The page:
English Standard Version
against every high tower, and against every fortified wall;
King James Bible
And upon every high tower, and upon every fenced wall,
American Standard Version
and upon every lofty tower, and upon every fortified wall,
And upon every high tower, and every fenced wall.
English Revised Version
and upon every lofty tower, and upon every fenced wall;
Webster's Bible Translation
And upon every high tower, and upon every fortified wall,
Isaiah 2:15 Parallel
CommentaryKeil and Delitzsch Biblical Commentary on the Old Testament
It was a state ripe for judgment, from which, therefore, the prophet could at once proceed, without any further preparation, to the proclamation of judgment itself."Thus, then, men are bowed down, and lords are brought low; and forgive them - no, that Thou wilt not." The consecutive futures depict the judgment, as one which would follow by inward necessity from the worldly and ungodly glory of the existing state of things. The future is frequently used in this way (for example, in Isaiah 9:7.). It was a judgment by which small and great, i.e., the people in all its classes, were brought down from their false eminence. "Men" and "lords" (âdâm and ish, as in Isaiah 5:15; Psalm 49:3, and Proverbs 8:4, and like άνθρωπος and ανήρ in the Attic dialect), i.e., men who were lost in the crowd, and men who rose above it - all of them the judgment would throw down to the ground, and that without mercy (Revelation 6:15). The prophet expresses the conviction (al as in 2 Kings 6:27), that on this occasion God neither could nor would take away the sin by forgiving it. There was nothing left for them, therefore, but to carry out the command of the prophet in Isaiah 2:10 : "Creep into the rock, and bury thyself in the dust, before the terrible look of Jehovah, and before the glory of His majesty." The glorious nation would hide itself most ignominiously, when the only true glory of Jehovah, which had been rejected by it, was manifested in judgment. They would conceal themselves in holes of the rocks, as if before a hostile army (Judges 6:2; 1 Samuel 13:6; 1 Samuel 14:11), and bury themselves with their faces in the sand, as if before the fatal simōm of the desert, that they might not have to bear this intolerable sight. And when Jehovah manifested Himself in this way in the fiery glance of judgment, the result summed up in Isaiah 2:11 must follow: "The people's eyes of haughtiness are humbled, and the pride of their lords is bowed down; and Jehovah, He only, stands exalted in that day." The result of the process of judgment is expressed in perfects: nisgab is the third pers. praet., not the participle: Jehovah "is exalted," i.e., shows Himself as exalted, whilst the haughty conduct of the people is brought down (shâphel is a verb, not an adjective; it is construed in the singular by attraction, and either refers to âdâm, man or people: Ges. 148, 1; or what is more probable, to the logical unity of the compound notion which is taken as subject, the constr. ad synesin s. sensum: Thiersch, 118), and the pride of the lords is bowed down (shach equals shâchach, Job 9:13). The first strophe of the proclamation of judgment appended to the prophetic saying in Isaiah 2:2-4 is here brought to a close. The second strophe reaches to Isaiah 2:17, where Isaiah 2:11 is repeated as a concluding verse.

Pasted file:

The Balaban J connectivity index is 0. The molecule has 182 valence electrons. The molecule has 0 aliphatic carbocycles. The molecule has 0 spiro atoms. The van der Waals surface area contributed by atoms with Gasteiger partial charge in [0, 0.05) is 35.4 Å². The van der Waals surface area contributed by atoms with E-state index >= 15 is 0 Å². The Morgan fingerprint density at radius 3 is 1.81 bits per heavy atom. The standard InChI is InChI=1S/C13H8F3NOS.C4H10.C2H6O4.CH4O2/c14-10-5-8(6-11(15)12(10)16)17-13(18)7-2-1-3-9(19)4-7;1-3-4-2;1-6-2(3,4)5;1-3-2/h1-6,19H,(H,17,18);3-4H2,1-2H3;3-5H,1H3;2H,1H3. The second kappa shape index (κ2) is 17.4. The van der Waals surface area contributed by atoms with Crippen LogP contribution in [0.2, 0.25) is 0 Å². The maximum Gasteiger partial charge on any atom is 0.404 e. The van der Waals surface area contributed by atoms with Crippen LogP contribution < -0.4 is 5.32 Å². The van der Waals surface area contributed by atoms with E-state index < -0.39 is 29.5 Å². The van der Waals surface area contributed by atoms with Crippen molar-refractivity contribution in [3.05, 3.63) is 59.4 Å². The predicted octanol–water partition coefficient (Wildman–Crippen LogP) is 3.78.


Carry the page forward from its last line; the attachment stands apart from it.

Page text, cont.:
Treasury of Scripture Knowledge
And he will spread out his hands in the midst of it as a swimmer spreads his hands out to swim, but the LORD will lay low his pompous pride together with the skill of his hands.
And the high fortifications of his walls he will bring down, lay low, and cast to the ground, to the dust.
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ESV Text Edition: 2016. The Holy Bible, English Standard Version® copyright © 2001 by Crossway Bibles, a publishing ministry of Good News Publishers.